Longitudinal Study of Gay Male Couples

Investigator: Lynae Darbes, PhD
Sponsor: California State University System

Location(s): United States


The UCSF Gay Couples Study seeks to identify and examine relationship dynamics in gay and bisexual male couples and explore how those dynamics may affect sexual risk behaviors with both primary and non-primary partners. Relationship dynamics include issues such as communication, power dynamics, and agreements around sex inside and outside of the relationship. Other objectives include exploring factors associated with how, why, and when couples make agreements around sex, examining the various types and styles of those agreements, and describing how they differ in relation to couple serostatus.

Previous research shows that gay and bisexual men in relationships engage in unprotected anal intercourse with their primary partners at substantially higher rates as compared to single men. A desire for more intimacy in the relationship may contribute to couples engaging in unprotected sex with each other. Additionally, studies differentiating relationships by partner serostatus have found that men with seroconcordant partners report significantly higher rates of unprotected anal intercourse than men with serodiscordant partners. Whether these behaviors are ‘risky’ depends on many factors and needs to be further explored.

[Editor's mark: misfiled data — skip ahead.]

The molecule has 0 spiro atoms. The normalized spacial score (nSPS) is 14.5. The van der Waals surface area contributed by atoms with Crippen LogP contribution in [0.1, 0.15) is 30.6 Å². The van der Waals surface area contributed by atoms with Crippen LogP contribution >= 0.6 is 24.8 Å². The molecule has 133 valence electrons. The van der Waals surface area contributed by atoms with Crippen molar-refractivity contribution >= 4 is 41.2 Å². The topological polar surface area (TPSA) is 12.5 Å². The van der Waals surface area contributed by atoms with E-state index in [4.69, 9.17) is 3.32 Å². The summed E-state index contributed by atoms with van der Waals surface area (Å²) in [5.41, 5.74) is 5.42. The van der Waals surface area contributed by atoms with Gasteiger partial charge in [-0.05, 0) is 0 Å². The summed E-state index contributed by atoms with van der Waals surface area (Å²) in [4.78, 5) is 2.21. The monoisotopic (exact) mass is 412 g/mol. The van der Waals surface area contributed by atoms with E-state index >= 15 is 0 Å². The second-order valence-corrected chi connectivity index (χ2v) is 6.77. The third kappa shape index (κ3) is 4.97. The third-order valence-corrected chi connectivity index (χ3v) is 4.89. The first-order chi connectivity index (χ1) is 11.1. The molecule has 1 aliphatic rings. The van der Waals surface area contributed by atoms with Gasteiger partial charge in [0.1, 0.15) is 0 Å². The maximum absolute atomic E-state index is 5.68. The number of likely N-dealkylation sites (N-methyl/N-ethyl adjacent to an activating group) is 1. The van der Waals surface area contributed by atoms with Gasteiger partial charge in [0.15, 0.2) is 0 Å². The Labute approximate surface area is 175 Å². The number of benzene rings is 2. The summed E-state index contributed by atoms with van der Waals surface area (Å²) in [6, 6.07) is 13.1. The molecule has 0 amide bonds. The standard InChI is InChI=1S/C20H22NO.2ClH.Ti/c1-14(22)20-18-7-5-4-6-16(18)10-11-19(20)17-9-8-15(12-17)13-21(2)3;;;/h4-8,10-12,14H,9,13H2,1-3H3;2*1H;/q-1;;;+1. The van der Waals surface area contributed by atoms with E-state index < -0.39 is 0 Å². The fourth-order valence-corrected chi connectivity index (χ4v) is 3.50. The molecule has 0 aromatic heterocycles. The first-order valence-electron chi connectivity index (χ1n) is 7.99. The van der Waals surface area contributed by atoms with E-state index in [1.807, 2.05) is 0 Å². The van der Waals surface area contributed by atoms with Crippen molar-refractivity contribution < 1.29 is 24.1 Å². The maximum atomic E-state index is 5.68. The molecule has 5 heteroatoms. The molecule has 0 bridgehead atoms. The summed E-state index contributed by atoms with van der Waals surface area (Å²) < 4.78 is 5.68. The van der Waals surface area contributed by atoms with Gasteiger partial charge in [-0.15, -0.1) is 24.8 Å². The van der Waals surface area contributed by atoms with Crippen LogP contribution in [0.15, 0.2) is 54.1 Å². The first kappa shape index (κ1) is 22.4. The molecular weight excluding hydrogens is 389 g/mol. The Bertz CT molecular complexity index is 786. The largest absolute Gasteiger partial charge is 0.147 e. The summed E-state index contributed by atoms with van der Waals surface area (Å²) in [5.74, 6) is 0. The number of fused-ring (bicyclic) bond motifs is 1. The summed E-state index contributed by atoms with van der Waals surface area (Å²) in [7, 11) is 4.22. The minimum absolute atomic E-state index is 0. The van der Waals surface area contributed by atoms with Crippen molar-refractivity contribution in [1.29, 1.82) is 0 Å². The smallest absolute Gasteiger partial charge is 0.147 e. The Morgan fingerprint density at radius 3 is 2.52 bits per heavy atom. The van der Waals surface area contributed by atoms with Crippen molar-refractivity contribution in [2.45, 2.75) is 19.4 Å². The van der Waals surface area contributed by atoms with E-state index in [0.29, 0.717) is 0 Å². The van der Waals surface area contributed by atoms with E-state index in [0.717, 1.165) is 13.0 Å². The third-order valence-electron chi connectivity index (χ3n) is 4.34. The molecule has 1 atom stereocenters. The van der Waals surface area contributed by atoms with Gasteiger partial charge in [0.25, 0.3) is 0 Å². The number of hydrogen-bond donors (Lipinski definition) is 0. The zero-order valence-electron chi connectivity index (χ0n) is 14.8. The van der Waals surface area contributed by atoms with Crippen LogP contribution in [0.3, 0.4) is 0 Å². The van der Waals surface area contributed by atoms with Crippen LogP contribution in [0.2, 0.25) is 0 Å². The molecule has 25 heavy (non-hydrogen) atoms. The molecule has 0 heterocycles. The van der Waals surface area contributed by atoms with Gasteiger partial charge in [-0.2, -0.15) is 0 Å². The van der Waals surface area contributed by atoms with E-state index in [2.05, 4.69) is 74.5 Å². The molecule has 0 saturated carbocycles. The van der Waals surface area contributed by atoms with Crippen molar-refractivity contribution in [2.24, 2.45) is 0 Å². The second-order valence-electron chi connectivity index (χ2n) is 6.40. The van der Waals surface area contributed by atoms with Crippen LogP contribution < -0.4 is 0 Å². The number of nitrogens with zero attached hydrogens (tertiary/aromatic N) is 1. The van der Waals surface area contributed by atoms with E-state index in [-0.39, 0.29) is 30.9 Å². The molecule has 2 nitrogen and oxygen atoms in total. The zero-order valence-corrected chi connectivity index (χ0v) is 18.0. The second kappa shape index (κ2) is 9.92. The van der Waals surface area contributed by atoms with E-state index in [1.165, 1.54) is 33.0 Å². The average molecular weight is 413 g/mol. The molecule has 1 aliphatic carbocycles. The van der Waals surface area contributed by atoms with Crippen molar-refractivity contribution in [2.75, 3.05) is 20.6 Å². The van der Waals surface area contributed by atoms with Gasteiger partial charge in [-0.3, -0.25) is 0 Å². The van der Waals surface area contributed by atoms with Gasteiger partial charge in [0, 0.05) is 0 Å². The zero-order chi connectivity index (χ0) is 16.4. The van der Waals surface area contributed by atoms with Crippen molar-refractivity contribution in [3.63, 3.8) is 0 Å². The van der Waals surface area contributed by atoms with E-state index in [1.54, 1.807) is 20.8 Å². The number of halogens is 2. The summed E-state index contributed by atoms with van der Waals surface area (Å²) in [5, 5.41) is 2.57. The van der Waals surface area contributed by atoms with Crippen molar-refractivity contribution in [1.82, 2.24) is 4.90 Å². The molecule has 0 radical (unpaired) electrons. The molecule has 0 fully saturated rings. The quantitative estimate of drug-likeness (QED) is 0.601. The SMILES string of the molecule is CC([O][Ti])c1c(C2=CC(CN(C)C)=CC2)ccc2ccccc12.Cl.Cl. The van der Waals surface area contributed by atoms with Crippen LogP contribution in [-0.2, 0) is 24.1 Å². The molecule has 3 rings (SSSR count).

With high rates of seroconversion among gay male couples, and primary partners an often unrecognized and under-studied source of new HIV infections, studying gay and bisexual male couples is an important next step in HIV research and prevention.